By Christopher Ugo Oseh, MBBS
December 22, 2020
Health care professionals, especially physicians, rely on continuing medical education to upgrade their knowledge and skills and stay current with advancements in their medical practice. Recent developments in internet technology and social media platforms, combined with the need for social social distancing due to the Covid-19 pandemic, are accelerating the evolution from traditional medical classrooms and conferences to digital education. Medical educators will soon find it imperative to adapt their curriculum and educational content to attract a new generation of digital learners.
This post will outline some benefits and features that make digital media like Twitter and podcasts suitable for medical education.
5 Essential Digital Media Tools for Medical Educators
- Microblogging: It is the act of creating and posting short interactive, educative, and engaging content on social media channels. This content provides value to a target audience and attracts followers to engage with a post by commenting on it or sharing it.
Microblog posts can be in the form of short texts, images, or short videos. Medical educators use microblogging to interact with their students or learners who follow them on social media. For microblogging to be effective, the content has to be mixture of images, videos and texts that are posted consistently.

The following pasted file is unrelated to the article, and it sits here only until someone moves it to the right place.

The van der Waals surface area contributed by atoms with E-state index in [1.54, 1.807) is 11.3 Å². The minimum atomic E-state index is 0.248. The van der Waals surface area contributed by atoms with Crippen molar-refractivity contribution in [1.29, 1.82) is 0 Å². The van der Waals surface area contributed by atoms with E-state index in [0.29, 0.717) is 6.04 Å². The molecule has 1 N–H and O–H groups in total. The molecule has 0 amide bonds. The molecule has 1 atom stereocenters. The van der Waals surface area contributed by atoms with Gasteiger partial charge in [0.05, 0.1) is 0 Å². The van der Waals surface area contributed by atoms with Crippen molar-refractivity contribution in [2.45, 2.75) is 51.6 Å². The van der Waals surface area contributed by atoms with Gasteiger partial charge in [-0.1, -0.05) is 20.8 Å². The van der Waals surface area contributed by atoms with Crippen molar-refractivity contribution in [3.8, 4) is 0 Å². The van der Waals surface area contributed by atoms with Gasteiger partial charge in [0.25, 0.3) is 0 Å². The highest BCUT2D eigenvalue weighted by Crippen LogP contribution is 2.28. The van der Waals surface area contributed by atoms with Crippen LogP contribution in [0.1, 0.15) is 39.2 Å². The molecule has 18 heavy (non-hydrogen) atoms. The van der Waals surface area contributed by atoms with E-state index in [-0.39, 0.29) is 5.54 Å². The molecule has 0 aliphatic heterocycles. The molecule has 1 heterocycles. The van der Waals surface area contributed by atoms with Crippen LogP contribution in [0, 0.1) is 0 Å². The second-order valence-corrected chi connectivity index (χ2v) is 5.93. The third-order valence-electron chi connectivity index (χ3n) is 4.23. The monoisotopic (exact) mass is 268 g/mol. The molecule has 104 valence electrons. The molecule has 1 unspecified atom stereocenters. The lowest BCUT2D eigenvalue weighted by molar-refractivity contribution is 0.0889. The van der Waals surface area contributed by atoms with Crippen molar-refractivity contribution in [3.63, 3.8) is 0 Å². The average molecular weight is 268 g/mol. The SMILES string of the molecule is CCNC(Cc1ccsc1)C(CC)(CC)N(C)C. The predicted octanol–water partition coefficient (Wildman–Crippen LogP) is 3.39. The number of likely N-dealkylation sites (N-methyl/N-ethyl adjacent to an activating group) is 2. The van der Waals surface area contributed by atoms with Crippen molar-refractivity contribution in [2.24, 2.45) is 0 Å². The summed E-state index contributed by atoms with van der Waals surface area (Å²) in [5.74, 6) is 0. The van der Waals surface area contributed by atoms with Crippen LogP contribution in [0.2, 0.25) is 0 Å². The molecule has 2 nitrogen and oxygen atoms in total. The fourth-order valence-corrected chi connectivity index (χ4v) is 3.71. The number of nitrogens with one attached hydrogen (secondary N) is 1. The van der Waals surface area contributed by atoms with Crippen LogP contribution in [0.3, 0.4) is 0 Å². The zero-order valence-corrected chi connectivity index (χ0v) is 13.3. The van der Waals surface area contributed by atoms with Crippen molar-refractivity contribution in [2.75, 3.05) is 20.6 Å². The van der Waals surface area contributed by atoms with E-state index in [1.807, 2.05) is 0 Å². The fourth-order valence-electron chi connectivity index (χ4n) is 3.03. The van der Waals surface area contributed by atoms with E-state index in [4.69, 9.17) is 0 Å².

- Twitter: Twitter has approximately 145 million daily users, 12% of Americans get their news from Twitter, and people watch 2 billion videos on Twitter daily. This data indicates that Twitter is one of the favorite social media channels and a suitable medium for microblogging because of its large user base and high level of engagement with content as well as the following unique Twitter features that medical educators can take advantage of:
- Hashtags: Physicians and medical instructors can subscribe to a particular hashtag to obtain information about a topic of interest. For instance, a neurologist interested in finding the latest news on stroke can decide to follow #stroke on Twitter. One can also follow medical boards, institutions, and thought leaders to stay abreast of the latest news and share it with peers and students.